Earlier this week, a report from the World Economic Forum predicted that robots, automation and artificial intelligence (AI) will create 58m more jobs than it displaces. Good news, perhaps, but still, it could be your job that gets displaced.
Without doubt, AI will take over the vast majority of process-driven work within the next 15 years.
Though artificial general intelligence – which would be capable of human-level thought – is still a long way off, with experts yet to agree on a realistic deadline for its arrival, AI that focuses on narrow tasks has already surpassed humans in its ability to perform mindless duties, such as suggesting new products and choosing our music.
Read more: Robots will create more jobs than they take
Tasks that can be broken down into constituent parts – which include everything from driving trucks to trading stocks – will soon be completely automated.
But, although employment as we know it is set to radically change, humans certainly won’t be completely out of a job as some may fear.
“Human” skills, such as using initiative and abstract thought, are still very much a mystery to AI. This is primarily due to our insufficient understanding of our own intelligence, which prevents us from creating a programme to replicate it.
The result is that many jobs will still require a human to be in the loop. We will be responsible for guiding the processes being handled by AI, ensuring that the technology adheres to the task at hand, and acting as a safeguard to prevent errors from inflicting any lasting damage.
AI will also lead to the creation of purely thought-based roles that only humans can occupy, just as previous industrial revolutions pushed us to do bigger and better things.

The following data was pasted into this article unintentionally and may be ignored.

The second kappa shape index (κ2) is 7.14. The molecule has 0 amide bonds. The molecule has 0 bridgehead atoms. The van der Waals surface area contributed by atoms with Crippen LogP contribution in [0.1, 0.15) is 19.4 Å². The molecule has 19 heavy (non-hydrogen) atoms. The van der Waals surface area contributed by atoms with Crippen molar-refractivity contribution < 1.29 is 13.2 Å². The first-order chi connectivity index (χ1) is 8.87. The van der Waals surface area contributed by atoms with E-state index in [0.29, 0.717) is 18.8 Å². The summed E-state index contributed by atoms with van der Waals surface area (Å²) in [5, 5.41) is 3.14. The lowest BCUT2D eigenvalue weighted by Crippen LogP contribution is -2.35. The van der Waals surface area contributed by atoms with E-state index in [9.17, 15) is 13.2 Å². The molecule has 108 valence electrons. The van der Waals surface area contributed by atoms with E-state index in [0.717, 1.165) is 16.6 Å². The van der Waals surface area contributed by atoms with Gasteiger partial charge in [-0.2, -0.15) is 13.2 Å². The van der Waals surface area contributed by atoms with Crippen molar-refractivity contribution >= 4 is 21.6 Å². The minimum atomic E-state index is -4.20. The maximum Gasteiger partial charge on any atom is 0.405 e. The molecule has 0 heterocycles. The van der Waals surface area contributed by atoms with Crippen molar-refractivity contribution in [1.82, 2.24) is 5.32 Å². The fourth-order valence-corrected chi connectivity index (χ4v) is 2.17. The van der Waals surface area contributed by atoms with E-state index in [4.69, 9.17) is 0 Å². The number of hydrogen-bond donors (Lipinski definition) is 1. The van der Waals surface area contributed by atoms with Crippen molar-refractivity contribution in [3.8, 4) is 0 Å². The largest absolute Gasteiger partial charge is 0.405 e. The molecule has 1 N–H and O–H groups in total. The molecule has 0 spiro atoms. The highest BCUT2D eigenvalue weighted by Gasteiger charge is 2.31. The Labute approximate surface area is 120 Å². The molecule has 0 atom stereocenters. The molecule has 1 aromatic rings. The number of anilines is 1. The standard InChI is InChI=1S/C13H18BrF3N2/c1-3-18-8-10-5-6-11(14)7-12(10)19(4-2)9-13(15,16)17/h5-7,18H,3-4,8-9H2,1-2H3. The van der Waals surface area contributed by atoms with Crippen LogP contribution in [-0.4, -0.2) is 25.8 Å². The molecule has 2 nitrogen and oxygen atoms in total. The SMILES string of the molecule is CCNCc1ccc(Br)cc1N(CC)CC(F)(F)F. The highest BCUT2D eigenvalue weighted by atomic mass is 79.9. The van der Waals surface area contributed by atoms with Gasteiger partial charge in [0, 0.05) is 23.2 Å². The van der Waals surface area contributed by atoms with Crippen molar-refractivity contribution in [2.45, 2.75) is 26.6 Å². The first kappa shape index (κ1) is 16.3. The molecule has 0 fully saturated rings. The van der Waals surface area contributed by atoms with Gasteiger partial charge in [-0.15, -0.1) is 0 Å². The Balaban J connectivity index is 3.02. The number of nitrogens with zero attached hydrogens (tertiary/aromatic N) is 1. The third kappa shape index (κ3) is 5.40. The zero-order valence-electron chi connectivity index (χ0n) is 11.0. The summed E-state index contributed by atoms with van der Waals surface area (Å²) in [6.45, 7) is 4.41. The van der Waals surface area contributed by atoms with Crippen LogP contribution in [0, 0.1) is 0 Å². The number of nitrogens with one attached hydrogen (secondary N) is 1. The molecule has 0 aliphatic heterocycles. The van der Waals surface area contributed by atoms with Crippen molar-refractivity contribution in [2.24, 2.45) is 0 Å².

To transition seamlessly to this new world of work, we need to radically reconfigure the way we view employment. This requires us to put our human attributes at the very core of organisations to help AI fulfil its true potential.
Doing this effectively means implementing a new framework to encourage individual responsibility, and foster a renewed sense of ownership and pride in each and every employee.
Decisions can then be made for the greater good, rather than simply to get out of the office as quickly as possible.
This framework promotes wisdom, emotional intelligence, initiative, responsibility, and development, and its purpose is to make everyone more confident in their actions.
Placing greater emphasis on personal control and development means that decisions concerning salaries, investments, hiring, and holidays can all be made individually.
Relevant employees can then be consulted as necessary, as opposed to these decisions being made based on status. For example, why should a chief executive have final say about the new office location, when most of their time will be spent in external meetings?
By design, this framework is not just a set of rules, but a guide. Organisations should aim to integrate it into their existing company culture, so that they can grow organically and respond accordingly to those people who make it work.
Promoting an organisational culture in which everyone understands their contribution, is accountable for it, and can help shape the company’s progress will only become more crucial as time goes on. Though AI’s ability to complete daily tasks more efficiently will only improve as the technology becomes more advanced, its understanding of those tasks in a broader context will not.
AI is on a path to reshape the world of work more than any other technology before it, so if we comprehensively prepare ourselves now, we can look forward to a new age of human progress in future – with AI taking care of the grunt work.